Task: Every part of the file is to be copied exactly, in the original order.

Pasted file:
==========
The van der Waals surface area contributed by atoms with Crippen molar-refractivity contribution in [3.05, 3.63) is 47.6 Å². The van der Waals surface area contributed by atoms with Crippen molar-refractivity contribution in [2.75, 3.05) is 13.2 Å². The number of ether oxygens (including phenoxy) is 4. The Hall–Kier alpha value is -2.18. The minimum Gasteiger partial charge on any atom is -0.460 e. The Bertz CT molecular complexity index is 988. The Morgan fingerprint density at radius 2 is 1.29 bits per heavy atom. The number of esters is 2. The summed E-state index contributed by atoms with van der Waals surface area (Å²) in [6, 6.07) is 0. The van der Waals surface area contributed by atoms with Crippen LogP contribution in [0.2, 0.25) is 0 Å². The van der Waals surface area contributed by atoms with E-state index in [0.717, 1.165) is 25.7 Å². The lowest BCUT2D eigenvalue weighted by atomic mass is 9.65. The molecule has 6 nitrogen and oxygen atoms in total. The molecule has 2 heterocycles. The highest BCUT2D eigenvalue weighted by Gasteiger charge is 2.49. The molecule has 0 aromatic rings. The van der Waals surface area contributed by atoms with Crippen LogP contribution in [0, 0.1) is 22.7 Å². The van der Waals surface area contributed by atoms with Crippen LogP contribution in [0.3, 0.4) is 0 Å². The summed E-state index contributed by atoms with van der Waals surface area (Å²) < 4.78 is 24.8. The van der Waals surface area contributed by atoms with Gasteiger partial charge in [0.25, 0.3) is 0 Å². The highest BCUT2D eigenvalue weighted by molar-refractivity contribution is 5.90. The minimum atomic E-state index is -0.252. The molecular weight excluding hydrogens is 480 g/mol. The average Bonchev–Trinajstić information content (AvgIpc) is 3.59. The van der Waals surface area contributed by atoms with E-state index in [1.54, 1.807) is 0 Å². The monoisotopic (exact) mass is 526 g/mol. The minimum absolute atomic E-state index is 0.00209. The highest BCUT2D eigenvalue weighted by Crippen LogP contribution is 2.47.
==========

The van der Waals surface area contributed by atoms with Crippen molar-refractivity contribution in [3.05, 3.63) is 47.6 Å². The van der Waals surface area contributed by atoms with Crippen molar-refractivity contribution in [2.75, 3.05) is 13.2 Å². The number of ether oxygens (including phenoxy) is 4. The Hall–Kier alpha value is -2.18. The minimum Gasteiger partial charge on any atom is -0.460 e. The Bertz CT molecular complexity index is 988. The Morgan fingerprint density at radius 2 is 1.29 bits per heavy atom. The number of esters is 2. The summed E-state index contributed by atoms with van der Waals surface area (Å²) in [6, 6.07) is 0. The van der Waals surface area contributed by atoms with Crippen LogP contribution in [0.2, 0.25) is 0 Å². The van der Waals surface area contributed by atoms with E-state index in [0.717, 1.165) is 25.7 Å². The lowest BCUT2D eigenvalue weighted by atomic mass is 9.65. The molecule has 6 nitrogen and oxygen atoms in total. The molecule has 2 heterocycles. The highest BCUT2D eigenvalue weighted by Gasteiger charge is 2.49. The molecule has 0 aromatic rings. The van der Waals surface area contributed by atoms with Crippen LogP contribution in [0, 0.1) is 22.7 Å². The van der Waals surface area contributed by atoms with Crippen LogP contribution in [0.3, 0.4) is 0 Å². The summed E-state index contributed by atoms with van der Waals surface area (Å²) < 4.78 is 24.8. The van der Waals surface area contributed by atoms with Gasteiger partial charge in [0.25, 0.3) is 0 Å². The highest BCUT2D eigenvalue weighted by molar-refractivity contribution is 5.90. The minimum atomic E-state index is -0.252. The molecular weight excluding hydrogens is 480 g/mol. The average Bonchev–Trinajstić information content (AvgIpc) is 3.59. The van der Waals surface area contributed by atoms with E-state index in [1.54, 1.807) is 0 Å². The monoisotopic (exact) mass is 526 g/mol. The minimum absolute atomic E-state index is 0.00209. The highest BCUT2D eigenvalue weighted by Crippen LogP contribution is 2.47.